It's hard to believe that Batman Begins was released over a decade ago now. Before Christopher Nolan came along and revitalised the movie franchise, the character was in the toilet creatively thanks to Joel Schumacher's wretched Batman And Robin, and Begins felt like a breath of fresh air, a gritty shift away from the mouldy camp that defined his last few outings. As visionary as Nolan's interpretation of the material was in both Begins and his later sequels, he certainly didn't do it all on his own. Nolan and co-writer David S. Goyer drew extensively from the huge back catalogue of Batman comics, some iconic classics and others less well-known, but all contributing significantly to crafting some of Begins' most memorable moments. Some classic comic book panels have been painstakingly recreated by Nolan, whereas other ideas have been repurposed in the movie in a totally different but mostly no less valid way. That he captured the essence of the Caped Crusader is unmistakable, but that he also included so many references to such a wide variety of Batman comics demonstrates a jaw-dropping level of care and detail. Here are 12 key influences in Batman Begins...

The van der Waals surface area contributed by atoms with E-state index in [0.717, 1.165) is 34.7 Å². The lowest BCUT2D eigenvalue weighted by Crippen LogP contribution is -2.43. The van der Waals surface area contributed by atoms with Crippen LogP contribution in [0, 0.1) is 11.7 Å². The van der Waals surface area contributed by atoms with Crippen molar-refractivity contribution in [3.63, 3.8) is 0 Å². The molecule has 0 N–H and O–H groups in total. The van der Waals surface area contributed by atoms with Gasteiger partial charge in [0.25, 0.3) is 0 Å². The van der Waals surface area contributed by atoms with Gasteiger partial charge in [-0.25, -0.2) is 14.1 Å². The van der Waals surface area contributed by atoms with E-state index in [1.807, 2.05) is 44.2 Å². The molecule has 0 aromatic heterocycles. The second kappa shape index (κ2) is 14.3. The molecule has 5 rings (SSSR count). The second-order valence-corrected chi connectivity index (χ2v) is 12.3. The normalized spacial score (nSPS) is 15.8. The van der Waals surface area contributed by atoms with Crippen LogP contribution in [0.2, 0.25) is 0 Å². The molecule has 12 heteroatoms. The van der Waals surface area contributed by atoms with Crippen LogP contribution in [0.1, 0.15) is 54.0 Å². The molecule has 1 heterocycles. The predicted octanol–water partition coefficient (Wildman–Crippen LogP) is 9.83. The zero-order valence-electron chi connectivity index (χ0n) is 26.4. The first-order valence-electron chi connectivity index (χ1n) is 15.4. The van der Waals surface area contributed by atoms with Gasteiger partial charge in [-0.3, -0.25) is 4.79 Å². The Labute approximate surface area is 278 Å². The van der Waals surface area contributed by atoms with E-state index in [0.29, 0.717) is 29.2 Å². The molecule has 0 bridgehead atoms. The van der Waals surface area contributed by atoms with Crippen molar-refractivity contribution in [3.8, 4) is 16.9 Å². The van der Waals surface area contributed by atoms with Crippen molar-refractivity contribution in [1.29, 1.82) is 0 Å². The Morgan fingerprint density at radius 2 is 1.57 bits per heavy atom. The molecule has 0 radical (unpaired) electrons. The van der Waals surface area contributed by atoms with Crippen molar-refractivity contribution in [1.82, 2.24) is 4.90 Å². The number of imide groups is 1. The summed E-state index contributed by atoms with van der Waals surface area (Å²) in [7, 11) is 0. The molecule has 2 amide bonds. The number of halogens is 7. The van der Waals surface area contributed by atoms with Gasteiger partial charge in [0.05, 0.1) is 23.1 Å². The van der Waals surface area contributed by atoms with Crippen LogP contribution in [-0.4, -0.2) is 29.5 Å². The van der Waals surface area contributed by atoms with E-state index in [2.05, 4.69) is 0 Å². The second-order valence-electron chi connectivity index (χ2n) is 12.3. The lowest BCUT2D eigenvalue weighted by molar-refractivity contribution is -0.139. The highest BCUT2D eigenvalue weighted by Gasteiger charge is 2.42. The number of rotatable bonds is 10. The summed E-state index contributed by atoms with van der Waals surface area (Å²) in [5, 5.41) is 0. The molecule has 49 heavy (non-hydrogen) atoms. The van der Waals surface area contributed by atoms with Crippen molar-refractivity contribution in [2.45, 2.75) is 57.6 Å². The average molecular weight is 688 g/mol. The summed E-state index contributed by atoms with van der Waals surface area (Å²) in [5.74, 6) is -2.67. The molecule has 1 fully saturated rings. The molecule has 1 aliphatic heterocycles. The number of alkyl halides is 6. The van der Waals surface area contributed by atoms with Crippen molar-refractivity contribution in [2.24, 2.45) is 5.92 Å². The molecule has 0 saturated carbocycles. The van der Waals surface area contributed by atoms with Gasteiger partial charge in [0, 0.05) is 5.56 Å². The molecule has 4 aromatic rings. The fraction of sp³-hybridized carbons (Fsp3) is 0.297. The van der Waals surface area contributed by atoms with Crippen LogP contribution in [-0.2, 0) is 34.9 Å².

12. Henri Ducard
In the movie, Ra's al Ghul (Liam Neeson) first introduces himself to Bruce Wayne (Christian Bale) as Henri Ducard, a pseudonym he adopts in order to train Bruce in the League of Shadows. Now, to casual viewers, it probably just sounds like Ghul (and more to the point, Nolan and Goyer) pulled that alias out of thin air and it was created for the movie, but Henri Ducard is in fact a totally separate character from Batman lore, who first appeared in an 1989 issue of Detective Comics #599. He is an extremely smart and resourceful detective who teaches a young Bruce much of his trade, though his allegiance is later shown to be ambiguous as he undertakes jobs for not just the law but criminals also. Ducard was originally supposed to be included in Tim Burton's 1989 Batman movie in a manner much more faithful to the comics than in Begins, but he was ultimately scrapped. Instead, audiences have to settle for this peculiar yet entertaining version instead.
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